Efforts to Help the Environment

A major plastics company out of Atlanta, Georgia called Envision Plastics has announced that it will be making efforts to prevent up to ten million pounds of plastic from getting into the ocean. We applaud this kind of work (especially following Earth Day) because we know how polluted our waters are with materials like plastics. Learn more about this project in the article below.

Envision Plastics’ (Atlanta) new goal is a kind of watershed moment for the supplier that is also welcome news for pollution prevention: Recovering up to ten million pounds of plastic at risk of polluting our oceans, equivalent to approximately 70 million 1-gallon milk jugs, over the next two years.

Past efforts to protect oceans from plastic have focused on removing the material after it has reached a beach or entered a waterway, but these efforts have failed to collect meaningful volumes, according to Envision Plastics. Envision’s OceanBound Plastic leverages the OceanBound graphiccapabilities of the company’s global supply chain and manufacturing expertise to solve this problem and deliver a resin fit for most high-density polyethylene (HDPE) plastic applications before it can enter waterways and oceans.

“We cannot solve this problem alone; we invite you to join us in this great undertaking by incorporating Envision’s OceanBound Plastic into your products,” states Mark Shafer, general manager of Envision Plastics. “Envision’s 16-year history of product innovation, commercialization and technical expertise provides a platform for creating sustainable, reliable resins that meet the performance needs of our customers and meaningfully engage end consumers.”

Since partnering with Method in 2011, Envision has worked to better understand how it can help maximize the use of post-consumer resin in a manner that benefits the environment and supports the needs of Envision’s customers. Envision is partnering with local communities in at-risk areas around the world to recover plastic before it enters the ocean.

Sustainable packaging, plastics and a host of other markets and applications are bundled together under one roof as part of the Advanced Design & Manufacturing (ADM) Expo Toronto that includes PLAST-EX, Automation Technology Expo (ATX), PACKEX, Design & Manufacturing and Powder & Bulk Solids (PBS) on May 16-18 in Canada. For more information, visit ADMtoronto.com .

Envision has created a comprehensive guide to help communities implement a robust, mutually beneficial process to collect and ship this material to Envision processing facilities. These guidelines focus on ensuring everyone benefits from the process, including Envision customers and ultimately the local communities.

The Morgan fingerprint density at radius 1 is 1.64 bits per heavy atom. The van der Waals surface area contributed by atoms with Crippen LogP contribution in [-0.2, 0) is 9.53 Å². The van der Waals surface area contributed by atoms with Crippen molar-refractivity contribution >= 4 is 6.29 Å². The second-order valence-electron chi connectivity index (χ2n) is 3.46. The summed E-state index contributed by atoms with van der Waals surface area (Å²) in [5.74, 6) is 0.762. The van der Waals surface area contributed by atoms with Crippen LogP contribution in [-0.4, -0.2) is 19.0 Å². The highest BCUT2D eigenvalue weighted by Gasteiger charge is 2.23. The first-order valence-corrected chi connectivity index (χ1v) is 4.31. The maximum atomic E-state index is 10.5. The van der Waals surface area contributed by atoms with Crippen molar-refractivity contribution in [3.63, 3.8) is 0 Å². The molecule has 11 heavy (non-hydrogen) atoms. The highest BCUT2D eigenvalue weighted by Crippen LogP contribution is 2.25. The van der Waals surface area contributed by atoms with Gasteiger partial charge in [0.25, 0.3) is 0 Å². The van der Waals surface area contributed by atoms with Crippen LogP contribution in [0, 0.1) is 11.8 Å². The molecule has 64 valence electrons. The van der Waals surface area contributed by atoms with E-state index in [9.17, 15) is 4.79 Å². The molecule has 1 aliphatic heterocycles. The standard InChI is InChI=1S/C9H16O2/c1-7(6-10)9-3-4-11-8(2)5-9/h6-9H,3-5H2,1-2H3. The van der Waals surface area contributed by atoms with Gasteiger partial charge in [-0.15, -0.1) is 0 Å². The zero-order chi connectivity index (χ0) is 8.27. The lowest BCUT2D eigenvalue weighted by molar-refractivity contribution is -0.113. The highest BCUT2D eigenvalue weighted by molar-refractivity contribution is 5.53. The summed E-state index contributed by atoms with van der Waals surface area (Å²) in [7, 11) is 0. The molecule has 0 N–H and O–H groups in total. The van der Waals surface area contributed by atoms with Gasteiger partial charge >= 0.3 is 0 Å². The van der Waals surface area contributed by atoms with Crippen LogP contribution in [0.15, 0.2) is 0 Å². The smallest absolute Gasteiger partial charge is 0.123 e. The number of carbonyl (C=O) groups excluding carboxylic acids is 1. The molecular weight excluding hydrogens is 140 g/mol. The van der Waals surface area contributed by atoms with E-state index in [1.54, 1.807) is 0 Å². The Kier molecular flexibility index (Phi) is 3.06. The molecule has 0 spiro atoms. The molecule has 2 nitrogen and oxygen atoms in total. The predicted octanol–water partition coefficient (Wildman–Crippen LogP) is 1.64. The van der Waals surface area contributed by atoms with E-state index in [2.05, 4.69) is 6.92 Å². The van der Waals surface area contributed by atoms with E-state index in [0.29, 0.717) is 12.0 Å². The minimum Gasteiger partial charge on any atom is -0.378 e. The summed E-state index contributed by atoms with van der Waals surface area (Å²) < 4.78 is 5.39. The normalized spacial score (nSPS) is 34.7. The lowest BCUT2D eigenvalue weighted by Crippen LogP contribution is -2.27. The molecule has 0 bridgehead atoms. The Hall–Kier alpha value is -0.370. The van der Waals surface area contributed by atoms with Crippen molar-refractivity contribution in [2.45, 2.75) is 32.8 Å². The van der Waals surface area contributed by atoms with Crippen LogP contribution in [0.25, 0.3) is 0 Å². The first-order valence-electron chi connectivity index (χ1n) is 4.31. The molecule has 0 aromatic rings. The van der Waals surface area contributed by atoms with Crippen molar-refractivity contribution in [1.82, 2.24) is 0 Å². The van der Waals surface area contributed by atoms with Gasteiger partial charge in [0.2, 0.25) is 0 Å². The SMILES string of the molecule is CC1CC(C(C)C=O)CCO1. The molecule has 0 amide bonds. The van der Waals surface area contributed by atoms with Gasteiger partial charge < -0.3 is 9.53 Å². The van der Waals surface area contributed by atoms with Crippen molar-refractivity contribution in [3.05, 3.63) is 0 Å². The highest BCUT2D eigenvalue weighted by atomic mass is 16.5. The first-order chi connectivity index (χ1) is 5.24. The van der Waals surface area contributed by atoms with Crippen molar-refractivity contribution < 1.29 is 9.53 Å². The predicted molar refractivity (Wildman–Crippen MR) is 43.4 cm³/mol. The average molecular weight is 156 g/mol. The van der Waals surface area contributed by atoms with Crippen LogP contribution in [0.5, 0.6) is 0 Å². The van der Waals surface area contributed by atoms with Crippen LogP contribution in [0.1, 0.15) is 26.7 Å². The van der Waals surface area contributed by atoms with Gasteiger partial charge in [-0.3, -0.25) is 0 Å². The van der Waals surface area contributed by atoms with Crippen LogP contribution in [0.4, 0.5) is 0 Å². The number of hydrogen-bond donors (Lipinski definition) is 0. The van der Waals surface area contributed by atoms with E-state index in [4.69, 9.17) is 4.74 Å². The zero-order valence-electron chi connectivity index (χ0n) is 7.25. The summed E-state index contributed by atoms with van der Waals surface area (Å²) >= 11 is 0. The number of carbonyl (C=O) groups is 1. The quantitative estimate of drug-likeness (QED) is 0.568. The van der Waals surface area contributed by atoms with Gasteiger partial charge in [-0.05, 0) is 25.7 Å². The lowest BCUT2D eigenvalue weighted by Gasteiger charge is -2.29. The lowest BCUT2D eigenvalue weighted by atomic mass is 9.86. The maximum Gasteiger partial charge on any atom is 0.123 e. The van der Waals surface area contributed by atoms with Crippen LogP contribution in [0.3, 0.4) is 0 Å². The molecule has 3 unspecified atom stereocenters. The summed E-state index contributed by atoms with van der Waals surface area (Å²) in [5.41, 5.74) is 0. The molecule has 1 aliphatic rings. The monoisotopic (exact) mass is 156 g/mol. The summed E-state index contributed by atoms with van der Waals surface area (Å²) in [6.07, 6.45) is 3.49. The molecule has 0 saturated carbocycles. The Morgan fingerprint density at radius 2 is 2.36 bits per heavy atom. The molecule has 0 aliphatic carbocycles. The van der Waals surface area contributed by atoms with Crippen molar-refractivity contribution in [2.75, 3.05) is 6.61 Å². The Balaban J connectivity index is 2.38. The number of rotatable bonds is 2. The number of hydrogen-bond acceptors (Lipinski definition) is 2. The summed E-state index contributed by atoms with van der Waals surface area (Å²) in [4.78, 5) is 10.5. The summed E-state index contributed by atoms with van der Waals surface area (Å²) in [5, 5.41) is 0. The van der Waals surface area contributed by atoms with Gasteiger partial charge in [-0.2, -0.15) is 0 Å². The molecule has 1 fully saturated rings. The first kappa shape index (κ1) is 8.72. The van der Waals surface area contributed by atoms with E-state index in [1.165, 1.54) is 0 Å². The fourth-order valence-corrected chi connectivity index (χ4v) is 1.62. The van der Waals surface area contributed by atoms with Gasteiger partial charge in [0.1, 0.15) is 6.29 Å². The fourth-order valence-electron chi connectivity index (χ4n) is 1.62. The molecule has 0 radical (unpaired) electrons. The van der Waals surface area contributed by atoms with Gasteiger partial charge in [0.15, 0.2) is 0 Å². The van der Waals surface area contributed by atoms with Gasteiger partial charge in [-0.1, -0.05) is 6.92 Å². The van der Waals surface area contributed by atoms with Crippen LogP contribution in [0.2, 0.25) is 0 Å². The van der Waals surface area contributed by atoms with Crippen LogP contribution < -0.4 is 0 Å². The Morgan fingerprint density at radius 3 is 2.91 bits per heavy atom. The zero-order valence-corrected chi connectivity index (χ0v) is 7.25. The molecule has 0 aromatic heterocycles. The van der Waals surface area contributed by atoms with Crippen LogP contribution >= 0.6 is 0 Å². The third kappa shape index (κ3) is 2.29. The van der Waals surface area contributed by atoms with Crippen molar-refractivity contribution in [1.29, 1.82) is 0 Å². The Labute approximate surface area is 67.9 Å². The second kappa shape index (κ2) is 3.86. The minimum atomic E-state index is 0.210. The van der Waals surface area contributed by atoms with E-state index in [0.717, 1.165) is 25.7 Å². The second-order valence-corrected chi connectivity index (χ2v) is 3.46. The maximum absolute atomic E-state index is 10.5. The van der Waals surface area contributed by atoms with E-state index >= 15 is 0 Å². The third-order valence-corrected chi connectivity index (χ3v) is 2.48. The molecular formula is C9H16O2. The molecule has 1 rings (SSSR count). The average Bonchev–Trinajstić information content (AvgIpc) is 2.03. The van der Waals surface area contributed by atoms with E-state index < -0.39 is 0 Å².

According to an employee of one of Envision’s suppliers, “Living so close to shore, the ocean is a place I love. Sadly my community’s discarded plastic is at high risk of entering and polluting the ocean. Before partnering with Envision Plastics, recycling and shipping this material was not profitable. Now we have the tools in place to make a difference in our community and in the lives of people who ultimately buy the products using our repurposed plastic.”

Envision’s OceanBound Plastic can be used in many of the same rigid plastic packaging applications as traditional post-consumer resin, with the added benefit that using material collected from at-risk areas helps economically disadvantaged communities and eliminates that plastic from reaching beaches and waterways.

“Part of Method’s mission is to leave the planet better than we found it,” says Ryan Williams, senior director of sustainability at Method. “No one can fix the ocean plastic problem single handedly. Our partnership with Envision pushes boundaries, educating consumers about the benefits of repurposed plastic packaging and the

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dangers ocean plastic poses to marine life.”

OceanBound Plastic is a fully traceable, versatile resin that can be further processed into natural and mixed color as well as the many proprietary products Envision offers including PRISMA and Deodorized Resin.

Source: https://www.plasticstoday.com/packaging/envision-plastics-remove-10-million-pounds-ocean-bound-plastic/148825808056705

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